Grieving Mother Issues a Plea Against a Lethal High : Chatsworth: The woman and friends of her dead son make a video on the dangers of the aerosol gas ‘craze.’
Kyle Sickinger was a clean-cut kid who liked to get high once in a while.
Big deal, the 16-year-old’s friends thought. No hard stuff. Some alcohol, maybe an occasional marijuana joint. And more recently, cans of pressurized lens dust cleaner that produce an instant but brief sensation of dreamy lightheadedness.
But earlier this month, Kyle and his friend, Jeffrey Vega, took a final hit from a can of the cleaner--popular with teen-agers who mistakenly believe it contains laughing gas--slipped off their inner tubes to the bottom of Kyle’s back-yard swimming pool in Chatsworth and drowned.
It might have been just another sad end to two young lives, but in the past month, Kyle’s mother, Sharon Nilson, has used her son’s death as a tool to educate others about the dangers of inhaling the potentially lethal aerosols that police, educators and teen-agers say are a new craze on school campuses around Los Angeles.
“This is positive grieving,” said Nilson, her eyes red-rimmed from crying and sleepless nights. “If we close the door these kids have opened, it’s our mistake. This can’t just be a flash in the pan like so many other incidents.”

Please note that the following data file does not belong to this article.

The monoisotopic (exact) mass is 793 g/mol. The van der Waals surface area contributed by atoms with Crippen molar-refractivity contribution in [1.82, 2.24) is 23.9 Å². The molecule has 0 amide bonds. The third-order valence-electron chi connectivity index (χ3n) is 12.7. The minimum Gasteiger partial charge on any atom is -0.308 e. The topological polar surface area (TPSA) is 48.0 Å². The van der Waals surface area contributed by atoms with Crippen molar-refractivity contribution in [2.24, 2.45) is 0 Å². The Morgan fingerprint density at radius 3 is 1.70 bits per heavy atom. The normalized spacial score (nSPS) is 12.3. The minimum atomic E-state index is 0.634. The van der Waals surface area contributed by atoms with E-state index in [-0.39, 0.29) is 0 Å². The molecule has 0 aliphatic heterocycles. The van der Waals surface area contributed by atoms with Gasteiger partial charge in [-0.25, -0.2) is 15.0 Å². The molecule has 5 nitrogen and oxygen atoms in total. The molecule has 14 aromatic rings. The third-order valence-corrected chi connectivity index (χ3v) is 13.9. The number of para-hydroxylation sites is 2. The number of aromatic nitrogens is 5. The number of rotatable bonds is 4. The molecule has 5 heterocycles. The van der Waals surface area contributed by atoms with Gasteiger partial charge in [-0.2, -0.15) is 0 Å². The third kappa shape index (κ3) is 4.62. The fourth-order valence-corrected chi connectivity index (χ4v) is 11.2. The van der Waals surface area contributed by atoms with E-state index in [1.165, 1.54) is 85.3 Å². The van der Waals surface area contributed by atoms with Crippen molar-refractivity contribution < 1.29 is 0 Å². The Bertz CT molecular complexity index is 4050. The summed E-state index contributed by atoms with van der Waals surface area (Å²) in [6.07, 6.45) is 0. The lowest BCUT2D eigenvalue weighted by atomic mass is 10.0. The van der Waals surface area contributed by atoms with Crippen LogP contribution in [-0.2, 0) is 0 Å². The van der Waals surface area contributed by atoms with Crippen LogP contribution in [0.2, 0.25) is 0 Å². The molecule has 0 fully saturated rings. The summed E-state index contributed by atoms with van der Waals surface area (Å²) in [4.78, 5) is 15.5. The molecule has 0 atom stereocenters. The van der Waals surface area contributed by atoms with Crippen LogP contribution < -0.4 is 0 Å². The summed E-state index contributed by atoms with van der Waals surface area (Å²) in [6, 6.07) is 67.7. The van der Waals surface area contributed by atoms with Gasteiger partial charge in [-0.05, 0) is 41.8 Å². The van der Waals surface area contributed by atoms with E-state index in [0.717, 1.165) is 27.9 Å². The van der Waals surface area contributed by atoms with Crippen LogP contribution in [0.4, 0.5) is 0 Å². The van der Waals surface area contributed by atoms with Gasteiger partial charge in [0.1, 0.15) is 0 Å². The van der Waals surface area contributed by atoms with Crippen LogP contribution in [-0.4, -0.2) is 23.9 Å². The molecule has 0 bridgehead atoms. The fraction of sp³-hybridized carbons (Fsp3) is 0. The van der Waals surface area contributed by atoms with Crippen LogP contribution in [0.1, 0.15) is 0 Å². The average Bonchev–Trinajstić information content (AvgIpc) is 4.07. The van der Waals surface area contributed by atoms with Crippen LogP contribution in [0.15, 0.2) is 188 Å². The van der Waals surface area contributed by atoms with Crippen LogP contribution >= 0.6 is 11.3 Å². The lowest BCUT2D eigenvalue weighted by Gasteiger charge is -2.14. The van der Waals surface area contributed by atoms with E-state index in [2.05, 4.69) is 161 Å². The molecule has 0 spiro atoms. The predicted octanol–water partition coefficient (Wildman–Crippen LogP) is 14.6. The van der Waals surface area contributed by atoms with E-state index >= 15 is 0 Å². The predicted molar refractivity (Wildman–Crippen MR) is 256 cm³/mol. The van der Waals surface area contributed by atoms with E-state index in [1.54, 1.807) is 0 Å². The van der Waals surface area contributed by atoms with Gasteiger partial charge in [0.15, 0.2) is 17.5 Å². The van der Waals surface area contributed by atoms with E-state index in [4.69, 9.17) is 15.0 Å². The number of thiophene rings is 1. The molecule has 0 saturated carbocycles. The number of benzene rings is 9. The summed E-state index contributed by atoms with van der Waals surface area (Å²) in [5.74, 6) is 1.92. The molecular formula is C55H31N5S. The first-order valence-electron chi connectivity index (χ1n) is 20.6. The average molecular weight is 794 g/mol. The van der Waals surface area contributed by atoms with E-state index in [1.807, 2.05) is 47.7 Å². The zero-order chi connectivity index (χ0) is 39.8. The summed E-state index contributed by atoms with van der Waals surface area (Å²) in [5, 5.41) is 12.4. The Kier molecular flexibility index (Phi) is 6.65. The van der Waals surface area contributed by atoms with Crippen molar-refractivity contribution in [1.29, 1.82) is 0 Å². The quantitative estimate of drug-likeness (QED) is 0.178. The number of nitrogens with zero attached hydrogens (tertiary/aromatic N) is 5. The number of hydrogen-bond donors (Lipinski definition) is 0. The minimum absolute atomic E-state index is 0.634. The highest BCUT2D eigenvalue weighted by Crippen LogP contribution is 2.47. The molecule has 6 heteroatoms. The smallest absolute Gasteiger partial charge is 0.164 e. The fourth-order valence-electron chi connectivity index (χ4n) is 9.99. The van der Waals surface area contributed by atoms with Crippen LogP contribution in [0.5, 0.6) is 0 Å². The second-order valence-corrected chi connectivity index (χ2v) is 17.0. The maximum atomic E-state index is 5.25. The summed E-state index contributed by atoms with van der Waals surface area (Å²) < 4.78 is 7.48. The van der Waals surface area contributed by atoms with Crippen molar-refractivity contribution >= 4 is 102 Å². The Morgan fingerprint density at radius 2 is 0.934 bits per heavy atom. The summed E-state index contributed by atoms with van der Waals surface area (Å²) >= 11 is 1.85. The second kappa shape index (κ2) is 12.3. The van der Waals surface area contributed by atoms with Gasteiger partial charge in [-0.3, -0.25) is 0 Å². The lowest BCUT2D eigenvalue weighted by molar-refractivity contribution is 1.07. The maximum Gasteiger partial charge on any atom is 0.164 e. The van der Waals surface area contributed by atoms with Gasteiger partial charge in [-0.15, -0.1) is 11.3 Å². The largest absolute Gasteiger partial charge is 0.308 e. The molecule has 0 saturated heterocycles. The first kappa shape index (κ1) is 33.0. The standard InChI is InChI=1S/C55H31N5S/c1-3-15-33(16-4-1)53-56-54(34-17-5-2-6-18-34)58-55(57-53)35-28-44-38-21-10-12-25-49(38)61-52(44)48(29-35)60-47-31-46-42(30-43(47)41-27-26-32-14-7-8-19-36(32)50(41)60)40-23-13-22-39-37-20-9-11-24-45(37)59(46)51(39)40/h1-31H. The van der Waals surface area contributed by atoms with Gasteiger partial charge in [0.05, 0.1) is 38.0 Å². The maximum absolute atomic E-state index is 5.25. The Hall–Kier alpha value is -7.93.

So she has turned her home into an informal youth center, where teen-agers come after school to play the piano, fiddle with her computer, listen to the radio or just sit quietly next to the pool where their friends died May 3.
The youths comfort Nilson--their laughter and chatter filling up the silence. But they also educate her--exposing her to the drug-use habits she never saw in her own son. And together, Nilson and the teen-agers are producing a videotape to warn others of the dangers of using what many think is a harmless chemical.
On the tape, which Nilson wants shown in schools, the teen-agers talk frankly about drug use, especially inhaling propellants like those that killed their friends. Their comments are intercut with scenes Nilson taped of Kyle’s funeral, planning even then to make such a video.
“You know, we’re just saying the straight facts,” said Sam Merchant, a 16-year-old Canoga Park High School sophomore who appears on the tape. “There’s no acting.”
Sam and others on the tape said they hope their honest, straightforward approach will be successful at steering young people away from cleaner-sniffing.
“This is the new craze,” said Sgt. Mike Moran of the Los Angeles Police Department’s DARE, or Drug Abuse Resistance Education, program.
Jamie Birawer, a 16-year-old sophomore at Stoney Point High School in Chatsworth, listed the reasons: “It’s not illegal. It’s easy to get. You can do it anywhere.”
And it’s cheap. Cans of the cleaner cost only a few dollars apiece, but students at local schools often get discounts at the photo supply stores where they are sold, an ages-old device to encourage young people to take up photography as a hobby. Sam said a friend bought 15 cans of the cleaner before a party about four months ago.
When his friend flashed his student identification card, Sam said, the clerk took 15% off his bill.
Photo store owners said they are aware of the abuses by some teen-agers, but said they are in no position to regulate sale of the cleaners. “There’s nothing illegal about it,” said the manager of the Chatsworth store where Kyle and Jeffrey bought their can.